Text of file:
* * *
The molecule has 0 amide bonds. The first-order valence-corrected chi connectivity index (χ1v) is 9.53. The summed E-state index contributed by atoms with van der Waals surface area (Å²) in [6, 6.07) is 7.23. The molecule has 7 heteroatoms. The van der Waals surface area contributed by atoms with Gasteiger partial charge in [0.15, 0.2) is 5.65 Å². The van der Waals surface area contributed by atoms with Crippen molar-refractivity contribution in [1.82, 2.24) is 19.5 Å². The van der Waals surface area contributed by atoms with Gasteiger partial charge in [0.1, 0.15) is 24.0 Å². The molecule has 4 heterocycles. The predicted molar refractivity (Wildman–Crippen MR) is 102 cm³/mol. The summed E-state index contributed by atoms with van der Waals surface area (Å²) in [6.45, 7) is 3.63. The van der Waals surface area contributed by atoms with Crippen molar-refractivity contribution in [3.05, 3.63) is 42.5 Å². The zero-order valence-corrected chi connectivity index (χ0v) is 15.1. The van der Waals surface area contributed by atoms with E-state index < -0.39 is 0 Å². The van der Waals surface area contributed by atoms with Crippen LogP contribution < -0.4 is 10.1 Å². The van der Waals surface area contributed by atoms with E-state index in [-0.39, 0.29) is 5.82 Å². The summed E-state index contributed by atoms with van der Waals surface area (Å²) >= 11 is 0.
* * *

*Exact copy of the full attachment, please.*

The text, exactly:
The molecule has 0 amide bonds. The first-order valence-corrected chi connectivity index (χ1v) is 9.53. The summed E-state index contributed by atoms with van der Waals surface area (Å²) in [6, 6.07) is 7.23. The molecule has 7 heteroatoms. The van der Waals surface area contributed by atoms with Gasteiger partial charge in [0.15, 0.2) is 5.65 Å². The van der Waals surface area contributed by atoms with Crippen molar-refractivity contribution in [1.82, 2.24) is 19.5 Å². The van der Waals surface area contributed by atoms with Gasteiger partial charge in [0.1, 0.15) is 24.0 Å². The molecule has 4 heterocycles. The predicted molar refractivity (Wildman–Crippen MR) is 102 cm³/mol. The summed E-state index contributed by atoms with van der Waals surface area (Å²) in [6.45, 7) is 3.63. The van der Waals surface area contributed by atoms with Crippen molar-refractivity contribution in [3.05, 3.63) is 42.5 Å². The zero-order valence-corrected chi connectivity index (χ0v) is 15.1. The van der Waals surface area contributed by atoms with E-state index < -0.39 is 0 Å². The van der Waals surface area contributed by atoms with Crippen LogP contribution < -0.4 is 10.1 Å². The van der Waals surface area contributed by atoms with E-state index in [-0.39, 0.29) is 5.82 Å². The summed E-state index contributed by atoms with van der Waals surface area (Å²) >= 11 is 0.